The following article features coverage from the American Society of Clinical Oncology 2019 meeting. Click here to read more of Cancer Therapy Advisor‘s conference coverage.

The majority of trials of US Food and Drug Administration (FDA)-approved checkpoint inhibitor indications demonstrated a substantial benefit in the palliative setting using value frameworks established by the American Society of Clinical Oncology (ASCO) and the European Society of Medical Oncology (ESMO), according to a poster presented at the 2019 ASCO Annual Meeting.1

However, this was not true of indications in the curative setting, the research showed, indicating that refinement of the ASCO framework may be required for adjuvant trials.

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According to the poster, checkpoint inhibitors are associated with significant costs and toxicities. This study was designed to apply ASCO and ESMO value frameworks to FDA-approved checkpoint inhibitors.

The researchers searched the FDA databases for checkpoint inhibitors and indications that received approval between January 2011 and January 2019. Data from randomized phase 2/3 trials for solid tumors were included. Substantial benefit was defined as an ASCO score of 45 or greater or an ESMO grade 4/5 in the palliative setting or grade A/B in the curative setting.

Of the 40 identified indications, 18 were excluded because they were based on phase 1/2 single-arm trials. The remaining 22 indications were based on 21 phase 2/3 trials.

Looking first at the palliative setting (18 trials), 73% showed substantial benefit based on ASCO frameworks (median ASCO score 54.8) and 86% based on ESMO frameworks (median ESMO score of 5). The weighted kappa was 0.719 between the 2 frameworks.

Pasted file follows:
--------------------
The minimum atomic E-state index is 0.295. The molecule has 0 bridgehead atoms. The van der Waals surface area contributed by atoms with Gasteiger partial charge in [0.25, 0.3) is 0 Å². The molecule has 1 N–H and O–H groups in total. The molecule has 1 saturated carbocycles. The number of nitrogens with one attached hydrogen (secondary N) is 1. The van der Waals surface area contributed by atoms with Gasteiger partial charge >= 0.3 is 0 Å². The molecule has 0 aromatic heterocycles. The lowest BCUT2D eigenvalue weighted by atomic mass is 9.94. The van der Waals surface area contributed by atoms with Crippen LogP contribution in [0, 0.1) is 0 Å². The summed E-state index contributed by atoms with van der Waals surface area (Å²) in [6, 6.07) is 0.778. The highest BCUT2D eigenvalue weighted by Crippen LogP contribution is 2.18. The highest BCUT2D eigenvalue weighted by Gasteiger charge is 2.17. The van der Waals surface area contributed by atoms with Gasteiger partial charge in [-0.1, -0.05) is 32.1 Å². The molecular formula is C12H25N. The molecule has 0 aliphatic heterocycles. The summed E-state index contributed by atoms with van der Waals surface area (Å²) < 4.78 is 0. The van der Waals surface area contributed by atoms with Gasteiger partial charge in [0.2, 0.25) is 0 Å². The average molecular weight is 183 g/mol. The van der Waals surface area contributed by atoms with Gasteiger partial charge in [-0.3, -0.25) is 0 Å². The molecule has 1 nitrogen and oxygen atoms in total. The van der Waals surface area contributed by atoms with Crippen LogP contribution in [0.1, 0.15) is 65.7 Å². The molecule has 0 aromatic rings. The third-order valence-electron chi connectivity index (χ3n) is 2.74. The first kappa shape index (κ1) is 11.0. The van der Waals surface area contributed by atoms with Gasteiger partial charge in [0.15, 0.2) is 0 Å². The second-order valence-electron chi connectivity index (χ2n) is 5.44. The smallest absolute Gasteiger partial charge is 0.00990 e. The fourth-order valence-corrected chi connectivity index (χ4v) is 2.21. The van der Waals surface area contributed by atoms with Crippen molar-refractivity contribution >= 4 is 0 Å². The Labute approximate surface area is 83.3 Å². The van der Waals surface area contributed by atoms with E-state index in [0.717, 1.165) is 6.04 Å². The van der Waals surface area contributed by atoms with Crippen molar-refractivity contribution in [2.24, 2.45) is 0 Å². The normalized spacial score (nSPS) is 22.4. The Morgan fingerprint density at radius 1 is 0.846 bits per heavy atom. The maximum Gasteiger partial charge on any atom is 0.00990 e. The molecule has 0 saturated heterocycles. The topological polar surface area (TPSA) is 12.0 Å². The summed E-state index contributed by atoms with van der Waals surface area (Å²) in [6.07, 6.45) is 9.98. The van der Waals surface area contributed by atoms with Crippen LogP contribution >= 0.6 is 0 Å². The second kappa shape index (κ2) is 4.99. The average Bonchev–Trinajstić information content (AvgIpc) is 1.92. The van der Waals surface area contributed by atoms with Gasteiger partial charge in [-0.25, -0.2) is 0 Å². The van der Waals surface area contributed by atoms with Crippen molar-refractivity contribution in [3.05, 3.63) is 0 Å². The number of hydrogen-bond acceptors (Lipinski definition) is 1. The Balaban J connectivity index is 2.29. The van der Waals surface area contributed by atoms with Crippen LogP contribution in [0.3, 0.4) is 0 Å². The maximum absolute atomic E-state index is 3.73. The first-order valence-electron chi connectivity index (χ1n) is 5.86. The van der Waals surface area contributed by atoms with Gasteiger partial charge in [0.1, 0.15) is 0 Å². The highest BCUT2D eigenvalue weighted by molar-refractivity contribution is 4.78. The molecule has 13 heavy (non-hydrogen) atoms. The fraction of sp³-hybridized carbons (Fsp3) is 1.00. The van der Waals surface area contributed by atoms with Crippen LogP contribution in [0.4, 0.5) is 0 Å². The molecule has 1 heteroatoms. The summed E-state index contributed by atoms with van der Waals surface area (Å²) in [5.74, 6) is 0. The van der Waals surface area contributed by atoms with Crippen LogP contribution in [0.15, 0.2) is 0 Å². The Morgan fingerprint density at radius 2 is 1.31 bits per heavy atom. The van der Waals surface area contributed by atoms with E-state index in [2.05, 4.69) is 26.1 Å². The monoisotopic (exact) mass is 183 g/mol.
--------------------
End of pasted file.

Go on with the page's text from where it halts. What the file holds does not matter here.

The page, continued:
Three trials looked at checkpoint inhibitors in the curative/adjuvant setting. All 3 of these trials were assigned an ESMO grade A, but had low benefit according to ASCO framework (median 37.7).

“Ongoing development is needed into value-based frameworks in order to assist decision making for patients, physicians, and policy makers, particularly in the era of checkpoint inhibitors,” the researchers concluded.

Read more of Cancer Therapy Advisor‘s coverage of ASCO’s annual meeting by visiting the conference page.

Reference

Feng S, Cao Y, Amir E, et al.  Evaluating the American Society of Clinical Oncology (ASCO) and European Society of Medical Oncology (ESMO) value frameworks for Food and Drug Administration (FDA) approved checkpoint inhibitors (CIs). Presented at: 2019 American Society of Clinical Oncology (ASCO) Annual Meeting; May 31-June 4, 2019. Abstract 6624.